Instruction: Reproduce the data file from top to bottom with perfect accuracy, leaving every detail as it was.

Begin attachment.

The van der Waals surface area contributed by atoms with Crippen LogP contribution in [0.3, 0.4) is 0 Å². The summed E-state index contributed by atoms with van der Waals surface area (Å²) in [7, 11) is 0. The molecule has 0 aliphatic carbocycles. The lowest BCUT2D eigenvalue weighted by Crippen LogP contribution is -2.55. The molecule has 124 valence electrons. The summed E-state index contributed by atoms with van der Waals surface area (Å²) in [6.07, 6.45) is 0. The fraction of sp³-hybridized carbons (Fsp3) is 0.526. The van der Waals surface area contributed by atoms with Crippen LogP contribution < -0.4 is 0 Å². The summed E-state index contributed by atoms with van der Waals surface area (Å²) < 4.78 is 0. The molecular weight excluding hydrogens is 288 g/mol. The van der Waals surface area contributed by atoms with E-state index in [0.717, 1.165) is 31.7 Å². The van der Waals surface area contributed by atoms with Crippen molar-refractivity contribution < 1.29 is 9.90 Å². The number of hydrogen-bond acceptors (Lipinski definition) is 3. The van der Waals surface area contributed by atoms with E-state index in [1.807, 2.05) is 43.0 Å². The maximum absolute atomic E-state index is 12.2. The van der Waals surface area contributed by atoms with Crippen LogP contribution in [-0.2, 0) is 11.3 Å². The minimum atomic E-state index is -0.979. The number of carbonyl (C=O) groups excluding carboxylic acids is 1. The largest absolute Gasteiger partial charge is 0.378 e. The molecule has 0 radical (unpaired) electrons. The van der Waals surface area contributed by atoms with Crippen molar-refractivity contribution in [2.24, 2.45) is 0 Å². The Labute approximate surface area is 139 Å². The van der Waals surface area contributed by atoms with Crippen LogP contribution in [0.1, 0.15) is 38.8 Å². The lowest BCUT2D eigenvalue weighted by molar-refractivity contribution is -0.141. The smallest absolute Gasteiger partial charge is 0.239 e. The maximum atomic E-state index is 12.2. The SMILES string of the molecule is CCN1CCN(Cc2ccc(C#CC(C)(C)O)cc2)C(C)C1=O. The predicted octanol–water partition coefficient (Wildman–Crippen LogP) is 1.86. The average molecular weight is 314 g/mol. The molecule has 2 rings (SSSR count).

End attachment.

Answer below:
The van der Waals surface area contributed by atoms with Crippen LogP contribution in [0.3, 0.4) is 0 Å². The summed E-state index contributed by atoms with van der Waals surface area (Å²) in [7, 11) is 0. The molecule has 0 aliphatic carbocycles. The lowest BCUT2D eigenvalue weighted by Crippen LogP contribution is -2.55. The molecule has 124 valence electrons. The summed E-state index contributed by atoms with van der Waals surface area (Å²) in [6.07, 6.45) is 0. The fraction of sp³-hybridized carbons (Fsp3) is 0.526. The van der Waals surface area contributed by atoms with Crippen LogP contribution < -0.4 is 0 Å². The summed E-state index contributed by atoms with van der Waals surface area (Å²) < 4.78 is 0. The molecular weight excluding hydrogens is 288 g/mol. The van der Waals surface area contributed by atoms with E-state index in [0.717, 1.165) is 31.7 Å². The van der Waals surface area contributed by atoms with Crippen molar-refractivity contribution < 1.29 is 9.90 Å². The number of hydrogen-bond acceptors (Lipinski definition) is 3. The van der Waals surface area contributed by atoms with E-state index in [1.807, 2.05) is 43.0 Å². The maximum absolute atomic E-state index is 12.2. The van der Waals surface area contributed by atoms with Crippen LogP contribution in [-0.2, 0) is 11.3 Å². The minimum atomic E-state index is -0.979. The number of carbonyl (C=O) groups excluding carboxylic acids is 1. The largest absolute Gasteiger partial charge is 0.378 e. The molecule has 0 radical (unpaired) electrons. The van der Waals surface area contributed by atoms with Crippen molar-refractivity contribution in [2.24, 2.45) is 0 Å². The Labute approximate surface area is 139 Å². The van der Waals surface area contributed by atoms with Crippen LogP contribution in [0.1, 0.15) is 38.8 Å². The lowest BCUT2D eigenvalue weighted by molar-refractivity contribution is -0.141. The smallest absolute Gasteiger partial charge is 0.239 e. The maximum atomic E-state index is 12.2. The SMILES string of the molecule is CCN1CCN(Cc2ccc(C#CC(C)(C)O)cc2)C(C)C1=O. The predicted octanol–water partition coefficient (Wildman–Crippen LogP) is 1.86. The average molecular weight is 314 g/mol. The molecule has 2 rings (SSSR count).